Transitioning to Windows 7 from Windows XP Windows 7

Windows 7 offers some truly useful modifications and additions to XP which we introduce to you in this document. Our goal is to help make this transition as easy and fun as possible for you so you’ll be able to perform Windows XP the tasks you are used to doing and add some cool tricks to your technology arsenal. How to use this document—Open this document in a window, and on your own Windows 7 Desktop, try the features that are described below to help you to become comfortable navigating in the

What has NOT changed? The Desktop is still the desktop, with a customizable background where you can store shortcut icons and documents (if you must!) but there’s much more that we’ll talk about later. Start Menu button still in the lower left corner and general operation is the same. You still can view & open applications with a click, but favorites and control panel have changed just a bit. Recycle bin is still a trash can on your desktop. Notifications area still in the lower right of the screen next to the TaskBar but with some functional upgrades Taskbar is still along the bottom of the screen but WAY cooler now. Windowing and file lists are similar but with some nice improvements. In summary, Win 7 is not so different that you won’t be able to find anything, but it will minimize frustration and maximize the usefulness of the new features if you take some time to learn about them now.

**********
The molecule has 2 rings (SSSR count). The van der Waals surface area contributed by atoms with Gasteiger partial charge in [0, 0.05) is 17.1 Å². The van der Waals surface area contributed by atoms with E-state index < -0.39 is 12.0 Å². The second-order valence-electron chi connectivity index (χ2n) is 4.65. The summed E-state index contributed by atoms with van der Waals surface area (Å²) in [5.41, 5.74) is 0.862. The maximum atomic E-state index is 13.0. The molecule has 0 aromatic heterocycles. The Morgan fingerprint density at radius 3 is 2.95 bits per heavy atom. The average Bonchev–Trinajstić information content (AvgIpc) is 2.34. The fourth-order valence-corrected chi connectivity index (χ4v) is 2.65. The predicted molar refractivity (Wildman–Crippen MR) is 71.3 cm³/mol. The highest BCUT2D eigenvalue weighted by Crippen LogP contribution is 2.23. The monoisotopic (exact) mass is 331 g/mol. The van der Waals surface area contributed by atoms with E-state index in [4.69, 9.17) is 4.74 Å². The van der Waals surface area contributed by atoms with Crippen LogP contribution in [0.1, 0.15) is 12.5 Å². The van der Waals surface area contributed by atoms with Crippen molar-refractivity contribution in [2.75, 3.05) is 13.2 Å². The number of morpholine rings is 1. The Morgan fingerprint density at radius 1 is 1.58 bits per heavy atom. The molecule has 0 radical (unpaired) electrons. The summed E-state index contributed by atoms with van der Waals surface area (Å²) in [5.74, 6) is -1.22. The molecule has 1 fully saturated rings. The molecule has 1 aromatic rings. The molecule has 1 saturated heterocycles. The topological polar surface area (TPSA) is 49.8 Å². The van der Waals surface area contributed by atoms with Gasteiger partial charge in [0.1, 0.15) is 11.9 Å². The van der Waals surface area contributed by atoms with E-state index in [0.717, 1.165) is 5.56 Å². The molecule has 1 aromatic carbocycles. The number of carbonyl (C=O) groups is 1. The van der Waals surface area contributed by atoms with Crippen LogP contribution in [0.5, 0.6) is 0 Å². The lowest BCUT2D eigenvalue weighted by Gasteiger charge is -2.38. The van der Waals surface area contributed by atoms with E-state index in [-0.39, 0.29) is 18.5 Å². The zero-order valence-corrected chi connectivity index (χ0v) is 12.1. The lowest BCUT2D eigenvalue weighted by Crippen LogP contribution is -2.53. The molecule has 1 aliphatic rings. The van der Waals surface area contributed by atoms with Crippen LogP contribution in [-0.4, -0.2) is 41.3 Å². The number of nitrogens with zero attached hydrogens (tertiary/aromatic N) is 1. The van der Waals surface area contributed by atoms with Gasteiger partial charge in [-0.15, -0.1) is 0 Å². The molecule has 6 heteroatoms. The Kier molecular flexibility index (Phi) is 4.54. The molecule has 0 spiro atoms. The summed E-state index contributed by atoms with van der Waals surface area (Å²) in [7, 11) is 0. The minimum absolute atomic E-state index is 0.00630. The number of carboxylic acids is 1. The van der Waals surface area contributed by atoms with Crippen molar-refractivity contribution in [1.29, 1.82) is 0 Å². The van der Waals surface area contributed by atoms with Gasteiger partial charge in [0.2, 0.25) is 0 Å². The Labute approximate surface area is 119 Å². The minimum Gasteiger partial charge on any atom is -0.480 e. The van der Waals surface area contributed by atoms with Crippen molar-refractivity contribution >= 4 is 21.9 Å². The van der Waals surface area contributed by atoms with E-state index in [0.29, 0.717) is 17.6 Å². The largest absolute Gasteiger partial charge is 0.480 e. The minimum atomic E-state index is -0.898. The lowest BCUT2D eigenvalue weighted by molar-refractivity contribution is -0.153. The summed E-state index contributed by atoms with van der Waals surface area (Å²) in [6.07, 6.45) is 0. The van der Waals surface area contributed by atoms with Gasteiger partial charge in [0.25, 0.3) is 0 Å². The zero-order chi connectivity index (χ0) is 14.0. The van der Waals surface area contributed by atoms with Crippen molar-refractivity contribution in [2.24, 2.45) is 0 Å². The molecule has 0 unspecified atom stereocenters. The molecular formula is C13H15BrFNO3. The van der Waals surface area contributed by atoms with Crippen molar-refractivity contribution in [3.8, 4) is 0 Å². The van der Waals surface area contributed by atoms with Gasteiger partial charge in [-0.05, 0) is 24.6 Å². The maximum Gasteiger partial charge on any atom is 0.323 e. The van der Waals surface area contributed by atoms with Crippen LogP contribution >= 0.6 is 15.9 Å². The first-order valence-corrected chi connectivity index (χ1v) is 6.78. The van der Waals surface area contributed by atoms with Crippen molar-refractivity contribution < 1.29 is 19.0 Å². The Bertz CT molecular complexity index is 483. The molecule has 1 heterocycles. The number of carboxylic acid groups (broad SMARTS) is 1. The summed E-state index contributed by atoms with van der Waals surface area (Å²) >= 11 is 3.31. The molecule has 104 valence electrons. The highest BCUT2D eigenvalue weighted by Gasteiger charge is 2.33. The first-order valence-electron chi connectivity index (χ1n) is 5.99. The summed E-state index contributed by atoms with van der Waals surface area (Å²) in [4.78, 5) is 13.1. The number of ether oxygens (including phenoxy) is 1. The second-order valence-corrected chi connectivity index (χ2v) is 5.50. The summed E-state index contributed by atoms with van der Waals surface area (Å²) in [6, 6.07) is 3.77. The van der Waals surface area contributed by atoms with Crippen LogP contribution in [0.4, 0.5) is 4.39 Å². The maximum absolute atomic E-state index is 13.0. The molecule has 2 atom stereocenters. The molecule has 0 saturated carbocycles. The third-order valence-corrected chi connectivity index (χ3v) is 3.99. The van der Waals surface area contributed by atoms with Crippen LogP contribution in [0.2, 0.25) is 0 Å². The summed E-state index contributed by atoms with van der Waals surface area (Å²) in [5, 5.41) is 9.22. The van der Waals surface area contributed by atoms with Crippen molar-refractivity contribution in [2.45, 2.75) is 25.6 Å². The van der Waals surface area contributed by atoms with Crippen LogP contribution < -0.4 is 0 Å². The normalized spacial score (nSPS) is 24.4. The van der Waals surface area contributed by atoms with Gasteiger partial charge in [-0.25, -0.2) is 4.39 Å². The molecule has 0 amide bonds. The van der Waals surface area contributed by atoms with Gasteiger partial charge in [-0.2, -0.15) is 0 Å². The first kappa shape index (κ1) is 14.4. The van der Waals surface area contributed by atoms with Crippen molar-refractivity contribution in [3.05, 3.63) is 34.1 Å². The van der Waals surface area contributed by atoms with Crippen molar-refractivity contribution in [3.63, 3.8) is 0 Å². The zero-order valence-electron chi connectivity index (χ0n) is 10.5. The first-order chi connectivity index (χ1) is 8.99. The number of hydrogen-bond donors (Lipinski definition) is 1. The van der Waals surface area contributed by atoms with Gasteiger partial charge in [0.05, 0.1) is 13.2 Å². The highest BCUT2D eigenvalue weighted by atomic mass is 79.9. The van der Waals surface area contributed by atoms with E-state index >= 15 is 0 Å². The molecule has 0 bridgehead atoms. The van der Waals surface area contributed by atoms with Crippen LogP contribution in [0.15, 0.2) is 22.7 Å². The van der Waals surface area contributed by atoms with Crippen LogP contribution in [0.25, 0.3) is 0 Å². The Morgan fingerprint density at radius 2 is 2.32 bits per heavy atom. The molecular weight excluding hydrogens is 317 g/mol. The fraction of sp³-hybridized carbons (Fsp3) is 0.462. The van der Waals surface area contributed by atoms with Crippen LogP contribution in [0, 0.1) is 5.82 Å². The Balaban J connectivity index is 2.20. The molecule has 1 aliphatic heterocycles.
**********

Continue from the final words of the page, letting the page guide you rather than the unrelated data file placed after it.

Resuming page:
What’s new and noteworthy? Taskbar—menus & windowing for quick access to favorite programs, open windows, jump lists. Jump Lists—menus that reduce clutter allowing you to pin programs to the taskbar and documents to programs. Notifications Area—system notifications are more compact and customizable. Show Desktop Button—hover in lower right corner to view desktop with aero windows and click to minimize or maximize all windows. Library—sorted into Documents, Music, Pictures & Videos. These are shortcuts, so each library can display & access multiple “real” files & folders i.e. access your documents on both the c: and Loyola network g: through one document library folder. Aero Windows—Snap, Shake and Peek! Technology Training Center [email protected] x 5600

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Transitioning to Windows 7 from Windows XP The Start Menu Windows 7